Re:5000 people annually (1)

aardvarkjoe (156801) | about 5 months ago | (#46864067)

You want to bring up cost effective? Well fuck you, economics should have ZERO argument in this issue. Clean the fucking things up.

It's called Doing the Right goddamn thing.

Whose responsibility is it to clean them up? Everybody's? If so, then why is it the "Right" thing to expend my resources on this problem rather than in one of any number of other ways that will have a greater impact?

Re:5000 people annually (0)

Anonymous Coward | about 5 months ago | (#46864195)

The assholes who put them there and the assholes who made them.

There, was that too hard for your simple brain? Or you too busy getting LOLbertarian dick up your ass?

Re:5000 people annually (1)

aardvarkjoe (156801) | about 5 months ago | (#46864499)

The assholes who put them there and the assholes who made them.

It is rather doubtful that any of the people participating in this discussion did either. So if that's the answer to the question, then the original comment was directed towards the wrong people.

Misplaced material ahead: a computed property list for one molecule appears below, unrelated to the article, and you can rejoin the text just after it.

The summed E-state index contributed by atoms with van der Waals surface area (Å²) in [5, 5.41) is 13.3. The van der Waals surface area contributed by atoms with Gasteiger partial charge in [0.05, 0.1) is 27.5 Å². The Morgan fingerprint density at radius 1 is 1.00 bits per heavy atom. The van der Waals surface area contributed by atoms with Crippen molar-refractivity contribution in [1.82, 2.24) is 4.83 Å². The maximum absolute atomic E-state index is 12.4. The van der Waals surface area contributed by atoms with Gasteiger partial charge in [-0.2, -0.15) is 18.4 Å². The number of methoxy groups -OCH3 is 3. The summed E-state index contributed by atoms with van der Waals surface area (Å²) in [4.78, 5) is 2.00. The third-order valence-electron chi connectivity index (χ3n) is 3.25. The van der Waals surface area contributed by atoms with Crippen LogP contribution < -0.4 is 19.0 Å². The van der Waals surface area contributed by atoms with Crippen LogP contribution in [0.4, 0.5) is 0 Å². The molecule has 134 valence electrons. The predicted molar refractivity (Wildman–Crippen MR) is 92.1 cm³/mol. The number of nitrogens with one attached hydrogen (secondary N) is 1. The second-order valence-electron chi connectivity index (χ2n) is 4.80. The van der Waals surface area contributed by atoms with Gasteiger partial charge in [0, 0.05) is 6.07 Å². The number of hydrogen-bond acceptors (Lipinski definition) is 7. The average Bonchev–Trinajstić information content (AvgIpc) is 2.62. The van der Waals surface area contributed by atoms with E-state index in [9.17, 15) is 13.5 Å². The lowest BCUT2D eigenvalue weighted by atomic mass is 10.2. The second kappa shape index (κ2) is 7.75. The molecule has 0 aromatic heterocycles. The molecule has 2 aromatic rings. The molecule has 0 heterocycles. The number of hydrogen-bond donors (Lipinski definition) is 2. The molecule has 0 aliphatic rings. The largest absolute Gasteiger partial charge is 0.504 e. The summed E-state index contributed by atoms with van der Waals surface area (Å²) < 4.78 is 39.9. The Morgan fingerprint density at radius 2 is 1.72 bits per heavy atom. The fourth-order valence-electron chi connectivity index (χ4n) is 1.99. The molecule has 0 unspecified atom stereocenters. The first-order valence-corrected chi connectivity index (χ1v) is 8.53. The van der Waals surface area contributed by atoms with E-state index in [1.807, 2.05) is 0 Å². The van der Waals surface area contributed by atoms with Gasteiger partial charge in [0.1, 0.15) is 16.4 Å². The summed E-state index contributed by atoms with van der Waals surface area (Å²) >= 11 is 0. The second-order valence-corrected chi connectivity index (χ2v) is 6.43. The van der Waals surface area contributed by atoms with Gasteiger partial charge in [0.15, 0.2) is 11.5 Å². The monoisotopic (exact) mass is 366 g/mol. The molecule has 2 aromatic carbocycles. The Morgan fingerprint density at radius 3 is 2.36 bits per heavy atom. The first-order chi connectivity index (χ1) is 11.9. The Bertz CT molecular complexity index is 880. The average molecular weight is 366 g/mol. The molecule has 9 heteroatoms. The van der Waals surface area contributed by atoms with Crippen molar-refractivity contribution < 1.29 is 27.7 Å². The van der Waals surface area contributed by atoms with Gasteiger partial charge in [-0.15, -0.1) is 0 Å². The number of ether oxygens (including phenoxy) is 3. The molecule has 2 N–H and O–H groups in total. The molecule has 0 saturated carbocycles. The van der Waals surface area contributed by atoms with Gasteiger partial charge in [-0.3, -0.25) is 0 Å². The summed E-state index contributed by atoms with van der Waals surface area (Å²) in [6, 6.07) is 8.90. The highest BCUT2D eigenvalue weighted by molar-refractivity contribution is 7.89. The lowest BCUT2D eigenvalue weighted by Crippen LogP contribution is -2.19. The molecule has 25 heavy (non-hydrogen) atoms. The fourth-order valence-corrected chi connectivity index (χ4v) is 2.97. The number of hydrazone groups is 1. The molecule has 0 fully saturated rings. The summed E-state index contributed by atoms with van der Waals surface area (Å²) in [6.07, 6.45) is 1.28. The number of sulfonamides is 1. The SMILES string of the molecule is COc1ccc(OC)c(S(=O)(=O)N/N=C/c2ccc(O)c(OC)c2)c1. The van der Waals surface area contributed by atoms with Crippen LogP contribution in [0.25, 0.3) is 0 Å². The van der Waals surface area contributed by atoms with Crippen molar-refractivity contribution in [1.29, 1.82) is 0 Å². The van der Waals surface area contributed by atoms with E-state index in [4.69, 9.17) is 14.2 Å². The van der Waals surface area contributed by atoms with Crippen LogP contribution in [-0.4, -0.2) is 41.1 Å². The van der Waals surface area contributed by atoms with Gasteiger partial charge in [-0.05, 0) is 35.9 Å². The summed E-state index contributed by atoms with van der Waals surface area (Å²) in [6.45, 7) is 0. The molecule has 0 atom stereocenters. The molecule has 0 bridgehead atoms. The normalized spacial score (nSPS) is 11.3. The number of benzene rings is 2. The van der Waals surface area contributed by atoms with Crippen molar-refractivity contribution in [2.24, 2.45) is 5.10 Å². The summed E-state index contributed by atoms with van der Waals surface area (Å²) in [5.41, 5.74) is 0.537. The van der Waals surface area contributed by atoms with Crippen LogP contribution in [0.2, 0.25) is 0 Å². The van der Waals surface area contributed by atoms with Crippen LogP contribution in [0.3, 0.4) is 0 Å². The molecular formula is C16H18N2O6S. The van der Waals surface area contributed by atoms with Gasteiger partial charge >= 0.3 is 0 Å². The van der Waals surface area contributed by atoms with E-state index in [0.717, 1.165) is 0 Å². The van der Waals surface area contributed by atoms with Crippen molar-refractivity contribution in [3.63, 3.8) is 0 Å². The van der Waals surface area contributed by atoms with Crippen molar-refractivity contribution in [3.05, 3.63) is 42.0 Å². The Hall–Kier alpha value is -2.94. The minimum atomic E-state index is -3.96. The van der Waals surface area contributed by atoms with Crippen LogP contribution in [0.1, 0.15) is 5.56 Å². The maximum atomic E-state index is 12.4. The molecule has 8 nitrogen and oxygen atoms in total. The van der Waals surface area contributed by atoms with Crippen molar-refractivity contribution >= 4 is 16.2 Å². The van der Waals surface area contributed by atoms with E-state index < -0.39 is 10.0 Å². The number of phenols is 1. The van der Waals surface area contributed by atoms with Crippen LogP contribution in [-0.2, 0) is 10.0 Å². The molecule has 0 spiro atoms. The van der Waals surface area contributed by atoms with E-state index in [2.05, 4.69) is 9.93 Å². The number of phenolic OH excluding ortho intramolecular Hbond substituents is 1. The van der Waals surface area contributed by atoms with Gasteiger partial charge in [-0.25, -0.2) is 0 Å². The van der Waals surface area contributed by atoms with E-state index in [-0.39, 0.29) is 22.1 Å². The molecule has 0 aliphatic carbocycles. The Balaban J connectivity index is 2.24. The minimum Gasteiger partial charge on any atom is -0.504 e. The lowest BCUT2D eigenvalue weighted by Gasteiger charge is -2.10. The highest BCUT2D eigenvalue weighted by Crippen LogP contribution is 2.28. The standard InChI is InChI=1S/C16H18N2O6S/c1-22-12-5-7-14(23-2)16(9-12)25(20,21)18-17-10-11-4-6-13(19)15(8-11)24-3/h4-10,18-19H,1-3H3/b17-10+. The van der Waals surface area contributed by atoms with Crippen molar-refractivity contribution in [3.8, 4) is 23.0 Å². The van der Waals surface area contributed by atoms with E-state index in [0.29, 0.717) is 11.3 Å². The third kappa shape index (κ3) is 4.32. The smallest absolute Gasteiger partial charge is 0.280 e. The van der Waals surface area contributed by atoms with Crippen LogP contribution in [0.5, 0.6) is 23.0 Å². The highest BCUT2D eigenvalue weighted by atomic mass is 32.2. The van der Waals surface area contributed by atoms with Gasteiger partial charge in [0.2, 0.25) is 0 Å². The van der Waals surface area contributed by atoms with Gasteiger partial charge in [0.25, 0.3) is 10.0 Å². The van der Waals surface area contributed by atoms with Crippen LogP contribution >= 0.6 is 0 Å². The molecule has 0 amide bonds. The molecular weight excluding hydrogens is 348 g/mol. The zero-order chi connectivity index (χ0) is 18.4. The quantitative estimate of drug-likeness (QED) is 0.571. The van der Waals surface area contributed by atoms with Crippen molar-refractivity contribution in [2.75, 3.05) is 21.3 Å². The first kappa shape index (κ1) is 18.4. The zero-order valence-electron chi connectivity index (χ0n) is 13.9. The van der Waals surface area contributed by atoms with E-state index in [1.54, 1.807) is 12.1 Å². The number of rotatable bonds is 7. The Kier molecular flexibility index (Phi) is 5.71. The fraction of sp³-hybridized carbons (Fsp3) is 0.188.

Re:5000 people annually (1)

FireFury03 (653718) | about 5 months ago | (#46865659)

The assholes who put them there and the assholes who made them.

It is rather doubtful that any of the people participating in this discussion did either. So if that's the answer to the question, then the original comment was directed towards the wrong people.

But some of the people participating in this discussion may have voted for the government who decided to lay the mines, or the government who decided that manufacturing and exporting mines was ok...